The two sides of the debate over race-based affirmative action in higher education tell two distinct stories – one of diversity’s benefits and the other of affirmative action’s burdens. In Grutter v. Bollinger, 539 U.S. 306 (2003), the Supreme Court found the benefits to be so compelling to society that they were deemed to outweigh the burdens. Voters in Michigan and other states found otherwise and the Court in Schuette v. Coalition to Defend Affirmative Action, 572 U.S. — (2014) upheld their right to ban race-conscious admissions. Paradoxically, since the use of race as a “plus factor” by selective universities to admit a few underrepresented minority applicants makes possible a diverse learning environment that benefits all students on campus, the beneficiaries should far outnumber and outvote the few applicants who are displaced. But because those actually burdened are not known, the number of imagined victims is easily inflated in the mind of electorate. In highlighting this and other shortcomings of the Grutter regime, this article proposes that if the benefits of diversity outweigh the burdens, the universities should be able to demonstrate this favorable cost-benefit ratio by accommodating the real burden-bearers.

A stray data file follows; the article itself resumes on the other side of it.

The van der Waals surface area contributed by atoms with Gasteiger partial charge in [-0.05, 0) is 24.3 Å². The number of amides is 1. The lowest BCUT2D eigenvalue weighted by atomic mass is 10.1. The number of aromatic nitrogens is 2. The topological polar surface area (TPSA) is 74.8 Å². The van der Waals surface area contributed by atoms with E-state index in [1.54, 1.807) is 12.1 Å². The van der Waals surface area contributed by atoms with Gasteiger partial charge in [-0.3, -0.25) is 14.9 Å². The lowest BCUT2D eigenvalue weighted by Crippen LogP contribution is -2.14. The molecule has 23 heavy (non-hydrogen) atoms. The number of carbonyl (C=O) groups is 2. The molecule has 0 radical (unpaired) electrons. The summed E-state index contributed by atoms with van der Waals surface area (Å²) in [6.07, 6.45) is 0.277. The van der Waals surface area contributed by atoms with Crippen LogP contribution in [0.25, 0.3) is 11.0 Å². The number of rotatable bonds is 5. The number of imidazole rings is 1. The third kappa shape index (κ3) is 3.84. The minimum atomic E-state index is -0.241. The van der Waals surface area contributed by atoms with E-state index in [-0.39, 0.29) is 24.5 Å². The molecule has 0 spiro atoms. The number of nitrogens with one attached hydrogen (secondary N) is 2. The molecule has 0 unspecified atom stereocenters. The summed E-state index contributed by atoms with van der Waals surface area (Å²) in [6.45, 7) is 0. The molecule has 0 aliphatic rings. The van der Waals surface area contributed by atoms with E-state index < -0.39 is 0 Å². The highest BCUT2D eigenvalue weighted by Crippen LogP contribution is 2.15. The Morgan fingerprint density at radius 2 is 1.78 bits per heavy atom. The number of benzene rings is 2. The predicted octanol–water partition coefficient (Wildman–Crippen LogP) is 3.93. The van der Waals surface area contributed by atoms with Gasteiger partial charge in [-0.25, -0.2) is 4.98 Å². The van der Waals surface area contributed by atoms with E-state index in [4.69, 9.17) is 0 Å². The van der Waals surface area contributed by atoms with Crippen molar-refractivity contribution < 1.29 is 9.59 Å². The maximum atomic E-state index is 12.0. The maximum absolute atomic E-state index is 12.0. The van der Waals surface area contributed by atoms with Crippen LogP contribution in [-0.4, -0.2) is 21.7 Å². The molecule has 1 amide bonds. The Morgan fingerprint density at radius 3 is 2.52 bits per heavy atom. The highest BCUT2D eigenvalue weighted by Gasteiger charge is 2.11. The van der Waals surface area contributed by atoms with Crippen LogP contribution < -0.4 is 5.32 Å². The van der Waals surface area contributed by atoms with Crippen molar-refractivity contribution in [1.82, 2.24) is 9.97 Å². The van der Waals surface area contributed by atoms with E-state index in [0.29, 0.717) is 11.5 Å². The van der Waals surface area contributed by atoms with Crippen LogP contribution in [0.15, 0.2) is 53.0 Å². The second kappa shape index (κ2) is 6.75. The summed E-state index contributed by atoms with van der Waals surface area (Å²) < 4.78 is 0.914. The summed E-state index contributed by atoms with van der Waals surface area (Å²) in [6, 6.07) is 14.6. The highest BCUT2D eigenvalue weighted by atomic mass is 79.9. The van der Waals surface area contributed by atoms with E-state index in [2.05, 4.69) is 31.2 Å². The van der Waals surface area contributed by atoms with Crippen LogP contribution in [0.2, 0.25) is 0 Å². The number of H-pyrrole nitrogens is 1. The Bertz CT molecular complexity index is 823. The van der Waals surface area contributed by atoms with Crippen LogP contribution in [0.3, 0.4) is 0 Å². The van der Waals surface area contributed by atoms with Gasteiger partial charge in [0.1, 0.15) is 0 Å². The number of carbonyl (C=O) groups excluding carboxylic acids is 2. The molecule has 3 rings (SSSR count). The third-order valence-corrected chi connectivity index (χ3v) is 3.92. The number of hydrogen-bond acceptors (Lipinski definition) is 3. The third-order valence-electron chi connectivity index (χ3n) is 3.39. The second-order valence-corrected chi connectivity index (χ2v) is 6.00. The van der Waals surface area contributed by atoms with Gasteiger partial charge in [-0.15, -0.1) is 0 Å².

Accommodation could come in the form of direct compensation for the displaced students or indirect burden-shifting – getting others to give up their seats. Shifting the burden to those who are more willing to bear it can lower the cost of settlement. In-kind benefits and gifts could be used instead of monetary compensation. Addressing the displacement burden would reduce much of the grievances against racial preferences in admissions, and reveal to the public how little affirmative action affects the vast majority of applicants. Of course, it would impose costs on the university, but the willingness of universities to take on these costs also demonstrates their commitment to the benefits of diversity. A skeptical Court in Fisher v. University of Texas, 570 U.S. —- (2013) remanded for lower courts to determine whether race-conscious admissions are still necessary when the university was already achieving on-campus diversity through race-neutral means. Accommodation could provide a convincing showing that the extra benefits from using the race-plus factor are indeed worth the costs.

Lastly, accommodation would give universities a much stronger incentive to address the academic achievement gap across racial groups, which makes affirmative action necessary in the first place. Grutter permits the use of race in admissions for 25 years to eliminate this gap. But scant evidence of progress over the past decade raises concerns that the universities are perpetuating the gap by holding students of different racial groups to different standards. If accommodation is required, universities would find it in their interest to encourage those minority students who could be accepted with the help of the race-plus factor to improve their academic credentials further so they could be admitted without triggering the need to accommodate a displaced applicant. Only then will the gap start to narrow and lead to the realization of Grutter’s goal – achieving diversity without resorting to race-conscious means.